'Twas a few nights before Christmas when Netflix dropped both The Witcher and the ball.
With the pop culture dominating Game of Thrones now fading into a disappointing memory the heat is on to recapture the public's imagination with more of the same.
Which explains why Netflix wanted to race ahead and get a premium television adaptation of a popular fantasy book series out before anyone else. And I also understand the argument for releasing it in the parts of the world where winter has come and houses are covered in decorations and snow leaving everyone trapped inside for a few festive days.
Press play, binge away and feast like kings on Christmas leftovers.
But here, in our bright little corner of the world, who wants to be inside watching telly when you could be outside soaking in these hot, summery nights? Me, actually. If I'm being honest. But a family roadtrip to see and stay with the extended family in a couple of popular New Zealand holiday hot spots ended any delusions of television I'd been fostering.
It was only this week that I got back to life, back to reality and back to work. The remote got dusted off, the TV got flicked on and the first few episodes of The Witcher finally got watched.
So is The Witcher the Game of Thrones slayer we were promised and that Netflix desperately wanted?
But Game of Thrones wasn't Game of Thrones right away either. It took a little time for people to start talking and the buzz to start buzzing about this crazy, politically intriguing new show that was filled with backstabbings, betrayals, beheadings, buckets of blood, an abundance of boobs and oh-so-much grim death for the word of Westeros to spread.
Lord of the Rings: Cast confirmed for TV series
Joe Goldberg will continue to stalk women in another season of You
Netflix clearly got the memo on the blood, boobs and grim death part, as episode one of The Witcher is a literal cornucopia of those three things. There's even a shock major death like the fate that befell GoT's Ned Stark.
But the hype, which was palpable pre-launch, has passed by. It's not even been a month since launch and there's not much chatter. Aside from the odd meme-flavoured remix of the show's breakout song, 'Toss a Coin to Your Witcher,' the show hasn't had much impact. And even that song is dwarfed by the full force, star power of The Mandalorian's meme-centric phenomenon Baby Yoda.
In this instance Netflix's commitment to the binge and strategy of dumping a full season at once doesn't appeared to have paid off. It's great for the impatient who no doubt blazed through its eight episodes in a couple of sittings but it hasn't done its pop cultural impact any favours. Rather than interest being piqued, teased and cultivated weekly for two months, Netflix instead got a week of attention out of it before the world moved on.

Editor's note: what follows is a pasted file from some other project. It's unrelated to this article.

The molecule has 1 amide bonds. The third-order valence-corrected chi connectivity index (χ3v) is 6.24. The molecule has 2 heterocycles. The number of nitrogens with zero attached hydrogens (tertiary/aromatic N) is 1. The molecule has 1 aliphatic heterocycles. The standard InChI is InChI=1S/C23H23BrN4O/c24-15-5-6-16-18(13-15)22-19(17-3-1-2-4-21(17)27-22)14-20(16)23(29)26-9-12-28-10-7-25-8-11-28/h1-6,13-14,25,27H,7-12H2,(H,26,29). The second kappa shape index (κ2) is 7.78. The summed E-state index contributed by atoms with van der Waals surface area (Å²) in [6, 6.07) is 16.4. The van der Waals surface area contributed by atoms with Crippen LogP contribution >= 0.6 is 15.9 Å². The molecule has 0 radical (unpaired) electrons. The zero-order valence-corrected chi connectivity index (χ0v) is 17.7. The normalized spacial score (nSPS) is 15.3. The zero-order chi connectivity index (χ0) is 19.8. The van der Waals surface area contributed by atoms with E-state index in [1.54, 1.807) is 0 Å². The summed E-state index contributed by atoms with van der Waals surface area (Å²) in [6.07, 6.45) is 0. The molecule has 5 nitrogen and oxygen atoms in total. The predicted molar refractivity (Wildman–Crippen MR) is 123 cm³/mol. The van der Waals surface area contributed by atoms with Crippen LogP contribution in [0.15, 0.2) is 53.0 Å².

By comparison look at the weekly release strategy Disney+ followed for their premium action-adventure series, the aformentioned The Mandalorian . The drip feed of episodes allowed people time to talk and hype to grow. By the time the final episode dropped the audience, appetite and attention for the show had grown considerably.
But back to The Witcher . On its shiny, armour plated surface all of the Game of Thrones' boxes are ticked. The characters all have unpronounceable names, there's swords and sorcery and you better believe the nudity is gratuitous. No dragons, yet, but the series opens with our hero Geralt fighting a very large, very scary, spider-type creature.
From there the show rushes to build its fantasy world. As its based on a series of novels there's plenty to build off, but as there's only eight episodes in this season and people's attention spans are shot these days it does so a blinding pace. There's three main stories to keep track of and all of them left me momentarily confused at one point or another. I didn't know who was invading a kingdom or why, I didn't know if Geralt was in that kingdom or a different one, and I didn't know why two characters started pashing up after displaying all of zero chemistry or previous interest in each other.
But, curiously enough, none of that hampered my enjoyment of the show and it didn't really matter. The show's almost campy fun, which I don't think is the vibe they were going for but it's what they ended up with. And there's certainly a lot to like; the extremely brutal and bloody swordfighting, the creature designs, especially whatever the elf/goat dude was. There's lols and corny dialogue and it's kept me entertained even without being 100 per cent invested.
I wouldn't say it's the Game of Thrones killer Netflix were wishing for, but The Witcher is still worth a watch. Unless, of course, it's nice out.